$1. FOR 57 CENTS. The following frank statement was made to the New York Herald by the committee having charge of the gratuity fund (assessment) of the New York Produce Exchange:

"The fact is, we went into the life assurance business ignorantly, supposing we could give a dollar's worth of gratuity for fifty-seven cents. But we have had to pay the dollar just the same, and now we must go out of the business or readjust rates."

And there are others.



F. P. Chapin, of the Toledo Agency, is a firm believer in looking after business once secured and keeping it upon the books. He seems to feel that old friends are better than new ventures, and that old friends will always help and be instrumental in swelling new business.

His success in building up the Toledo Agency has been very gratifying and there are few agencies showing an equal percentage of business that stays. When he took charge of the Toledo field, it was one of the places in the United States where the Equitable was comparatively unknown.

He advertises freely, and here is a letter which he sends to all new policyholders about thirty days before their second annual payment comes due. These are written, and so have the value of a personal appeal, instead of being printed circulars or mimeograph copies, which are often so mechanical in appearance as to destroy their greatest good.

“You have undoubtedly received notice of your premium due at this office on April 25th upon your policy in the Equitable Life. This being your second premium, I thought it best to write you so that even if the official notice always sent from the home office fails to reach you, you will have proper notice of the time and amount of your payment. You will receive the "Equitable Record” hereafter, a little publication (magazine form), which is issued quarterly by the Equitable Society and mailed to policyholders, and which will enable you to learn all about the company you are assured in, and which is the strongest in the world.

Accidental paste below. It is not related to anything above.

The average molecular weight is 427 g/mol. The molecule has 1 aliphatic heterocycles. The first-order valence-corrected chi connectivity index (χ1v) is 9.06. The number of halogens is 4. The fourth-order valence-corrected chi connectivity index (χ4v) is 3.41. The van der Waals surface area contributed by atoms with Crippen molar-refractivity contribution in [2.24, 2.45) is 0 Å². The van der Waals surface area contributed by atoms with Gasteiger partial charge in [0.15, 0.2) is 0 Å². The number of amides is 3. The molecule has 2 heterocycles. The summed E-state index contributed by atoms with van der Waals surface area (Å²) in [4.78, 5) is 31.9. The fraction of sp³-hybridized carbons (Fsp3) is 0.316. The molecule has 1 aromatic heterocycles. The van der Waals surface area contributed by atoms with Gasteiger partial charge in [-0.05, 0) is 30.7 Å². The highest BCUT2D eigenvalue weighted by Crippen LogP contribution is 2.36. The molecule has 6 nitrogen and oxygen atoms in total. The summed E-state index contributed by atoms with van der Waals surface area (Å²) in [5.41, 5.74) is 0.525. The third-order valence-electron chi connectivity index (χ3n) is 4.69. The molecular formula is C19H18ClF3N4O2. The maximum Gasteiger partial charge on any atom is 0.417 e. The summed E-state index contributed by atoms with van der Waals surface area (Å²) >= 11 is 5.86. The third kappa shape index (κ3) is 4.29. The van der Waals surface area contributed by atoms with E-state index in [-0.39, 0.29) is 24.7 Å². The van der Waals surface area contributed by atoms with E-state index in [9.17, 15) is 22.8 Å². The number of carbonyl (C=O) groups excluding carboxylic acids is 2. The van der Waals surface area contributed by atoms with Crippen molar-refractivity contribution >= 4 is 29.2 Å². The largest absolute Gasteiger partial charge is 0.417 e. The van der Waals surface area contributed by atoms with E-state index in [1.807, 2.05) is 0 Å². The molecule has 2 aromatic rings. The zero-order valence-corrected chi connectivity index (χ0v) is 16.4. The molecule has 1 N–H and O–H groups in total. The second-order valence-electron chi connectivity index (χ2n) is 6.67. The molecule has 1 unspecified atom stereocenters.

Sometimes agents of competing companies attempt to dissatisfy men with the policies they hold. Some such may try to induce you to throw up your policy, lose what you have already paid and take another policy with them. Their whole effort is to secure commissions upon the first year's premium. There is no company in the world that can write you a better policy than can the Equitable, and if for any reason you feel that you have selected the wrong form of policy, the Equitable will usually allow you to change it be. fore your second premium is paid. I trust you will feel at perfect liberty to address me upon this or any other subject at any time.

As time passes all men realize that their assurance is one of their best assets, and they de. sire to keep it sacred and secure. The motto of the Equitable has always been: “Not for a day, but for all time," and a strict regard for this principle by its officers in the conduct and management of its growth has made it without doubt the strongest, safest and best company in the world, with assets of two hundred and eighty million dollars.”